About 6 months ago our battery First Sgt. decided to have everybody ruck with over 40 pounds on their back through 12 inch snow and negative degree temperatures at 5 in the morning. I lasted through that march because I had been there before. Thanks to this GREAAAAAAT BOOOOOK. If you read London you actually get tougher!!! One of my favorite short stories is entitled THe ODYSSEY. It tells the story of a great young indian who pursues the maiden of his heart across the globe. She was captured by a rich,large and white conqueror. The ending is spectacular because you understand how this new frontierland could never go back to it's way of life. In addition to detailing man at his toughest London has a rich understanding of man's compassion. Also unlike all those writers who live in New York and hit the coctail circuit, London actually lived the stuff he wrote about. He lived on ships, met trappers, drank a lot of whisky and actually froze his behind many a night in Alaska. This is not fiction he is writing about but are stories he lived through or gathered on many a cold night, while a fire burned with his frontier bretheren out in the last North American frontier.
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Format: Mass Market Paperback
This was one of the first short stories I read to improve my English when I arrived in the United States. It still grips me because of how well the main story is written!
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Format: Mass Market Paperback
Jack London knew the power of nature over and against humankind. And in this book we encounter his telling of yet another story of the fight for survival.
In this short story we are swept back to the Arctic in a brutally cold setting. So cold that the moisture from a person's mouth instantly becomes ice when it hits the air. So cold that to stop moving is to risk freezing to death. So cold that to get wet means certain death.... All of these risks are very real and can only be combatted by one element-- Fire!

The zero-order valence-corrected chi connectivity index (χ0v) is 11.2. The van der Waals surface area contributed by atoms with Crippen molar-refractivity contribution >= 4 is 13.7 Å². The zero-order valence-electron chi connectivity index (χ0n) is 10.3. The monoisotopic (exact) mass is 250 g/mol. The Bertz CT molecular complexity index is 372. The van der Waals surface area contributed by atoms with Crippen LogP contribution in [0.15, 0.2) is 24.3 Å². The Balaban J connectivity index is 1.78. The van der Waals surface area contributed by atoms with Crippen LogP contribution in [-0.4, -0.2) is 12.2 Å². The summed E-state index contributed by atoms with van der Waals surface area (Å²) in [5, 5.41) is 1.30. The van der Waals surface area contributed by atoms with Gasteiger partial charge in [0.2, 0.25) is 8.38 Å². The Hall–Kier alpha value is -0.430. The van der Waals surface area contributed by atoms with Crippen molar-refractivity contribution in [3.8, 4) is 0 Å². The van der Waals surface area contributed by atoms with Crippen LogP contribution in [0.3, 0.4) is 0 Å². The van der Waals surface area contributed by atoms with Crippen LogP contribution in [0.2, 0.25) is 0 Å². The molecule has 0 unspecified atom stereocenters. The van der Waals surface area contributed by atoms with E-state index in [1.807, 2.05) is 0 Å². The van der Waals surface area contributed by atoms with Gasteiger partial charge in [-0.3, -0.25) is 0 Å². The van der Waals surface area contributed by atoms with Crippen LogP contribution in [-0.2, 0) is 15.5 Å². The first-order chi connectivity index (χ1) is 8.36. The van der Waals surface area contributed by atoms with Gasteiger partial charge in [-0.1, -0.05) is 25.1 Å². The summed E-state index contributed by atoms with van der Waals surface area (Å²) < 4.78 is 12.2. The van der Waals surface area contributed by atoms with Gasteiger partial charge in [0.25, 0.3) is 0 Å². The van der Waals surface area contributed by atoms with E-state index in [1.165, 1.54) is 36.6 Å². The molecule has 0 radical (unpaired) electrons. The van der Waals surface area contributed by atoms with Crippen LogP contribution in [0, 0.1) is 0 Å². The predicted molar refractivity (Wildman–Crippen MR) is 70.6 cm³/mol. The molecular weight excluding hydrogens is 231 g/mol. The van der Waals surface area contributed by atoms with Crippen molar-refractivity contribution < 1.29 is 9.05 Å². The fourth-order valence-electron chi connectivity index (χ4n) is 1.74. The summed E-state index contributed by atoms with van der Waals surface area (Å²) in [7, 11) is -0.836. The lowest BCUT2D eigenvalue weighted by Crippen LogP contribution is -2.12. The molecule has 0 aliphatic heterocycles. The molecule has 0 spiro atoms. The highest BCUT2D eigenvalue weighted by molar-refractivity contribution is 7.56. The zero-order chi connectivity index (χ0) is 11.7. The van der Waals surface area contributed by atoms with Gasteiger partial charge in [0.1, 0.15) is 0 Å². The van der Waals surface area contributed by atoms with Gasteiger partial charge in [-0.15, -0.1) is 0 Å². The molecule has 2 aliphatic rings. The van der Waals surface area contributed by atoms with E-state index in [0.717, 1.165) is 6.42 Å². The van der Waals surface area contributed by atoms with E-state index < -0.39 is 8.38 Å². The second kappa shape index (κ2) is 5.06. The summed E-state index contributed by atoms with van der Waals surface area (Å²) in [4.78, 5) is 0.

Our main character struggles to travel to his camp, making his way up the bank of a frozen stream.
As he progresses in his travel the need arises for him to build a fire. In fact the only way he will survive is to build a fire. And that is the crux of this cracklingly dark short story.
Jack London sends us into this frigid environment and won't let us go until the story is resolved. I was honestly shivering as I read this story, because of the stark reality that London creates in lean story telling. London tells us just enough to set the scene and let's your own imagination take over.
This is a quickly paced story of survival. London drives the pace like a runaway freight train. Hang on tight and enjoy the ride!
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A Kid's Review on March 2, 2007
Format: Mass Market Paperback
I read many of London's abridged novels when I was very young, but I never really appreciated his writing to the fullest extent until I read this collection of stories. These stories are not simple, shallow writings. They each have a message of their own, they take digesting. In each story the author reflects upon human nature and strikes a chord that rings true in all of us. After the end of each story, I had to pause and take in the story. As was noted previously, the highlight of this collection were tales in the Arctic setting, such as "To Build a Fire" and "The Oddysey." However, one of the greatest things about this collection is its diversity, and there are many great stories with varied settings. Although it is not guaranteed that you will enjoy each and every story, there is definately something for everyone. In conclusion, London's works are masterpieces that I highly recommend